The first is how their growth engine works. Being an accountant can’t possibly be easy. You’re providing exactly the same service that is provided by hundreds or thousands of other firms nearby. There is no realistic way of differentiating or standing out. The only chance you have to acquire a customer is if they are unhappy with their current provider. And the only realistic channel you have is referrals – it’s not like people will click a PPC ad to pick their accountant. Not scalably anyway.

So referrals are their only engine of growth. And clearly this engine works well. The reason it works well is because it’s actioned during the honeymoon period. Would I recommend my accountant now? Unlikely. Would his latest client recommend him? Almost certainly. And then it becomes a mathematical equation. Does the new client make enough recommendations, and is the conversion rate high enough to ensure that each new client brings in more than one new client through a referral? If so then that initial client becomes irrelevant. It’s like an octopus, or a squid. Or a salmon apparently. Animals who die shortly after giving birth. Because nature says they are irrelevant. They’ve passed on their genes and they have continued their species, and now it’s time for them to disappear into nothingness.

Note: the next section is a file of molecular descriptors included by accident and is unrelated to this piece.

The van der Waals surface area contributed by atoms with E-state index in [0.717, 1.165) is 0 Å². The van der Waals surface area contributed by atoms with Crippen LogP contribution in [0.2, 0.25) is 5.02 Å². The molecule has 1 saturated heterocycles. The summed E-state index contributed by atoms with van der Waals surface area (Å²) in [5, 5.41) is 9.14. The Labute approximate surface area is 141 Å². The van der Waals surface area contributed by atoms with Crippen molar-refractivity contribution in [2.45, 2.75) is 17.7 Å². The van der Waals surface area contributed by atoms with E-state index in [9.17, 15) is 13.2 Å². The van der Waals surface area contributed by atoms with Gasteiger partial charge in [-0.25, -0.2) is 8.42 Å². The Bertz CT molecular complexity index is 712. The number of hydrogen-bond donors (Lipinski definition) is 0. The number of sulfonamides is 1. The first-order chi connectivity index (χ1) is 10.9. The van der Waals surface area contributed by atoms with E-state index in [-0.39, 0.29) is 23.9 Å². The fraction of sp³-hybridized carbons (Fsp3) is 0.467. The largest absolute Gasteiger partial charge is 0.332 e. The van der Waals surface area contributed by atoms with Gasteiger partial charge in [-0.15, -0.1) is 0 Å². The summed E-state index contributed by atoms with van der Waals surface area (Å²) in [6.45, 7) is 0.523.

So the first lesson is – hit your new customers with a structured referral program right at the start. As soon as they sign. While they are in that honeymoon period. It’ll never be better than that, so make the most of it. And make sure that, whatever happens, they refer enough people to get at least one new paying customer, and hopefully many more. Do this in a process-driven scalable way, and you’ve got an automatic engine of growth running, independently of what happens to that specific customer.

Ometria Founders 1The second lesson, however, is one that the accountants clearly haven’t got right. Gartner says that by next year, 90% of consumer product companies will have a Chief Customer Officer. It’s one of my favourite quotes. Because we’ve had a Chief Customer Officer from the very beginning – these are the four founders of Ometria, and the suave looking gentlemen on the left, James Dunford Wood, is our CCO. His responsibility, his only responsibility, is making sure that our customers see a clear tangible benefit from using the Ometria platform. That they are happy every single day. That they are never forgotten, and they never have to wonder why they are paying for our software.